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frontier foundation may play a role as we go forward. it's an interesting time we never really seen this before where business leaders are asked to step forward and set policy for our country. it's kind of an awkward situation all around >> what kind of action are we talking about here anti-trust what sort of -- what capabilities do the regulators have to reign in on these companies? >> there's always going to be an increasingly so anti-trust lens being put on some of the bigger companies. google obviously one of the foremost ones. amazon is obviously in the target and sort of the bulls eye of trump and, you know, a long time ago it seemed like microsoft, the microsoft anti-trust allegations wouldn't go anywhere. and they did so i think these companies are watching it really closely for jeff bezos, he keeps showing up in a room even though he's a target it seems like weekly of donald
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trump. does shah ththat have something with antitrust it's something they're looking at closely. >> we also want to check in with alibaba. it is moving higher following yesterday's earnings beat. the stock up is more than 80% so far this year. is this an alibaba story or an e-commerce trend as a whole, jeff >> i think it's both alibaba is a phenomenal organization that executed flawlessly since going public. you look at 56% year over year growth i can't think of a time in the last ten or 20 years where i've seen a $30 billion company growing at 50%, 56% year over year, $540 billion in annual gmv last year in china the fiscal year which is larger than the entire e-commerce market in the u.s. but i think if you look globally, we're still in the infancy of e-commerce taking over retail in the u.s e-commerce i believe is 12% or 15% of retail. so we're in the first inning one reason i'm long alibaba, we've been an investor for a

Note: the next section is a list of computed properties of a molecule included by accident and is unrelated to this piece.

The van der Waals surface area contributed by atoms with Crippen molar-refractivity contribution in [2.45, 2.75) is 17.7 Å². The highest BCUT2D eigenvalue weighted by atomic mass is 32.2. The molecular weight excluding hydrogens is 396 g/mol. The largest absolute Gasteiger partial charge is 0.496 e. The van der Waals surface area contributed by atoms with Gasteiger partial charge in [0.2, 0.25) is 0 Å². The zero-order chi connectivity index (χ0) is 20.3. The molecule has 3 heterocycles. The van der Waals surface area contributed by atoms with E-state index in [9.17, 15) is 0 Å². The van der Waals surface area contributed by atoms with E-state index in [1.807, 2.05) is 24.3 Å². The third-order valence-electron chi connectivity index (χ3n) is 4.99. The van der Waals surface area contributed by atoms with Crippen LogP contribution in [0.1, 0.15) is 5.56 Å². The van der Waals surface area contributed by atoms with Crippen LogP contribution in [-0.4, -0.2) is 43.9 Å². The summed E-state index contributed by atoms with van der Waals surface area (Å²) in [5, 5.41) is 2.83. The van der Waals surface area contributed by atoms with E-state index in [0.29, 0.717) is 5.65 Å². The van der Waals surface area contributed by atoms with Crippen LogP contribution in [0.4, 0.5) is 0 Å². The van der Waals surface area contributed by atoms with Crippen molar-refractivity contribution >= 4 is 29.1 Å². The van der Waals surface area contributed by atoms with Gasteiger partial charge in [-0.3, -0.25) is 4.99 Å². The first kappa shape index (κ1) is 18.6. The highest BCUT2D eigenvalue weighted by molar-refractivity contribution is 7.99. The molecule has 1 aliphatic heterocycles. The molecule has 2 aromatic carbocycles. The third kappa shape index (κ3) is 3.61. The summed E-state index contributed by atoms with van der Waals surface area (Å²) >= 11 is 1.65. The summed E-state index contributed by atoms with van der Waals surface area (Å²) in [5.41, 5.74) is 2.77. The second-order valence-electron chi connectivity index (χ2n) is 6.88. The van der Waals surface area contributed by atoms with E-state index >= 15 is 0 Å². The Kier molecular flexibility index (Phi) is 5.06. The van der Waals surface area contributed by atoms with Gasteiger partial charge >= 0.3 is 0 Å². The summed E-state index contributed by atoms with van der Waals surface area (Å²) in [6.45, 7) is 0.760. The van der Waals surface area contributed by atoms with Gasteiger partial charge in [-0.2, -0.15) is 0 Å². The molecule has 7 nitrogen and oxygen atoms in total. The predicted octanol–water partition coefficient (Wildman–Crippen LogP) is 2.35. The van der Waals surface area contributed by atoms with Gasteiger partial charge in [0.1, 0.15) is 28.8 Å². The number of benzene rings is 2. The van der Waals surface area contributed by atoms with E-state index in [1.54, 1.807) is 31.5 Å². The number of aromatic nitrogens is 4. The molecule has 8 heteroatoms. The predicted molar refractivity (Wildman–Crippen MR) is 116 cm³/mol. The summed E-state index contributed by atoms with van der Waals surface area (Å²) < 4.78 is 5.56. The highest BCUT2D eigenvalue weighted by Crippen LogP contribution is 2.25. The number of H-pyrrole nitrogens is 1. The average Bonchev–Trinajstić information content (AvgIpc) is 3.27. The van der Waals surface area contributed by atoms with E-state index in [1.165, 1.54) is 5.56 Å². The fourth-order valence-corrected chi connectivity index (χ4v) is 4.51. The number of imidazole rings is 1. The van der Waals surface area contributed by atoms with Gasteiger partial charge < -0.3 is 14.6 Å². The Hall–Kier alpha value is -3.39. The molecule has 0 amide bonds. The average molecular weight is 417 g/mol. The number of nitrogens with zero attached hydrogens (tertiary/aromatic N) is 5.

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very long time, it is still early. the chinese consumer, look at the value of a consumer on this platform, it is small to where you may see amazon if you think about the chinese economy growing tremendously over the next five or ten years, eventually becoming the number one economy in the world, alibaba benefits from that as does ctrip and the other major internet players in china. so i think we're in the -- you know, the numbers are big. growth is phenomenal we're still in the first or second inning of this transition from physical retail to online >> given what steve said this week about economic war in china. whether he stays or goes, is that material to how these companies fair and how the stocks trade do you think? not that you're a sales write analyst. >> yeah. i mean there is always a little bit of a china discount. it has gone up and down over the years. you look at jd and amazon -- i mean alibaba and tencent there is always been a weariness among u.s. investors to really